Tighter emissions rules in China and Europe leave global carmakers and some consumers with little choice but to embrace plug-in vehicles, fuelling an investment surge.
The feeling is that in the next five years in Europe will see a focus on electric, hybrid, connected and self-driving cars.
In Europe, green cars benefit increasingly from subsidies, tax breaks and other perks, while combustion engines face mounting penalties including driving and parking restrictions.
China, is aggressively pushing plug-in vehicles. Its carrot-and-stick approach combines tens of billions in investment and research funding with subsidies, and regulations designed to discourage driving fossil-fuelled cars in big cities.
However while regulators in California and a group of other U.S. states are pushing ahead with state-level rules mandating rising quotas for electric, or “zero emission” vehicles. But plug-in registrations in the United States fell in 2015, and the market share of electric-only vehicles declined further to 0.37 percent in 2016.
This was caused by cheap fuel drove demand for gas-guzzling sport utility vehicles and pickup trucks.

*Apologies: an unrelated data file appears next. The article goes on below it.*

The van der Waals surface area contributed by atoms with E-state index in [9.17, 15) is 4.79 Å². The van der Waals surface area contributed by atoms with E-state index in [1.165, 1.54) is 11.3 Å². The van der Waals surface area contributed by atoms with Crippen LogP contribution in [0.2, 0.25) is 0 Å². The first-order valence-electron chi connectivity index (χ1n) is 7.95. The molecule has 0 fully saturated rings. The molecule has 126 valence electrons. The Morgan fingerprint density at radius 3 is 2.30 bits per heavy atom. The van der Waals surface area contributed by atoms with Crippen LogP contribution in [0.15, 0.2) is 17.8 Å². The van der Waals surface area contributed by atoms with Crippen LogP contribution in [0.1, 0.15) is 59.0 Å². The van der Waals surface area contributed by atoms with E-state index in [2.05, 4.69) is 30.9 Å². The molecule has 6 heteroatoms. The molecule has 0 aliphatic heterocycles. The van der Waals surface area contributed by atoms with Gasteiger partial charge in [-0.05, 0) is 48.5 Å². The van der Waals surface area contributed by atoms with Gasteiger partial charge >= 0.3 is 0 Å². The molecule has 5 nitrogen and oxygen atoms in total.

President Donald (Prince of Orange) Trump has promised pledged to roll back environmental and climate rules to help out his chums in Big Oil and Big Cars.
Automakers have also asked Trump to work toward a single, national set of rules to govern automotive greenhouse gas emissions, a move that could spark legal challenges to electric car quotas in California and other states on grounds they present a separate standard.
Some car makers have worked out though that will not really solve anything. Ford is moving forward with previously announced plans to invest $4.5 billion for plug-in vehicles by 2020.
Chief Executive Mark Fields said that the industry is changing, the infrastructure’s starting to build, and that’s why our view is (that) within the next 15 years we’ll see more electrified offerings … than we’ll see gasoline-powered.
He recently unveiled a $700 million plan to build a battery SUV and other plug-in vehicles in Flat Rock, Michigan.
But to shift to electric, carmakers say they need more help from governments. While this is happening in China and Europe it is unlikely to come as Trump drags US industry kicking and screaming to the 1970s.
In China, Europe and the United States, automakers want new infrastructure money go to public electric car charging networks.
China will be a good place for car makers to sell electric cars, if Trump does not start a trade war.